Beyond Febrile Neutropenia: Risks Associated with Antibiotic Choice in Children with Leukemia that Undergo Transplant
A subset of children with high-risk leukemia require stem cell transplant in order to cure their disease. Owing to the profound immunosuppression associated with this procedure, children undergoing transplant receive a substantial number of antibiotics. However, the implications of such extensive antibiotic exposures are not well understood.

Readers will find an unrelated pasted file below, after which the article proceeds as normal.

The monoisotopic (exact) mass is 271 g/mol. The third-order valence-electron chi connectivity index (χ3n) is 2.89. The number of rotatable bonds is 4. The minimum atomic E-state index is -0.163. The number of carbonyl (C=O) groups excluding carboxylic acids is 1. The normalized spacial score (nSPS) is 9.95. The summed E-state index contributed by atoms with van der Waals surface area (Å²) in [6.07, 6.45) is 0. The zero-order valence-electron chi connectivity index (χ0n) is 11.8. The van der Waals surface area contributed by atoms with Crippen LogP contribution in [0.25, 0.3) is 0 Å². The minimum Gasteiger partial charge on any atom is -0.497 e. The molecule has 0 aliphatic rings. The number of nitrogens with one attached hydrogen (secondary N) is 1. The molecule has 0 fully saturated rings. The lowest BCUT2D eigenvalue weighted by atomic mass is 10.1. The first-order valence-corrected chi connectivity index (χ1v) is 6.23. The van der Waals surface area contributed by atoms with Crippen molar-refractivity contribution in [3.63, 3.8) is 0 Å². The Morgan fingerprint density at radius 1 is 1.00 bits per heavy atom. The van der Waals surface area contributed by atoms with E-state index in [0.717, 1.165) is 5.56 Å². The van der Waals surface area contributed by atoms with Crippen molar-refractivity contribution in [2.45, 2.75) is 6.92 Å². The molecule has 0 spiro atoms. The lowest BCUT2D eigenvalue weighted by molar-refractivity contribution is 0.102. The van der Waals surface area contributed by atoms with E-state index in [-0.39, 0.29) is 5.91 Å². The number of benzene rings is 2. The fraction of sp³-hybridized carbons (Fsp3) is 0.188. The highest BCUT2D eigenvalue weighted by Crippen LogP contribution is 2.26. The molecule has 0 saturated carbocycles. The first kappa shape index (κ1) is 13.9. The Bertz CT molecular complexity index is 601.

This study proposes to evaluate the adverse events associated with antibiotics through complementary aims that specifically strive to understand if there is risk variability across classes of antibiotics that are otherwise considered interchangeable with regards to their anti-infectious properties. This proposal focuses on three common post-transplant complications that lead to significant morbidity: (1) graft-versus-host disease, the major immunologic complication of transplant, (2) clostridium difficile infection, an infection associated with considerable mortality in immunocompromised hosts; and (3) acute kidney injury, an organ toxicity that limits the delivery of other necessary post-transplant medications. Identification of differential risk with regards to one or more of these outcomes will be immediately actionable, factoring into decision-making about antibiotic choice by clinicians at the bedside. Through investigating the adverse outcomes associated with this common exposure, we can immediately influence clinical practice to promote rational and individualized antibiotic selection in children with leukemia, and limit the toxicity that is associated with cure.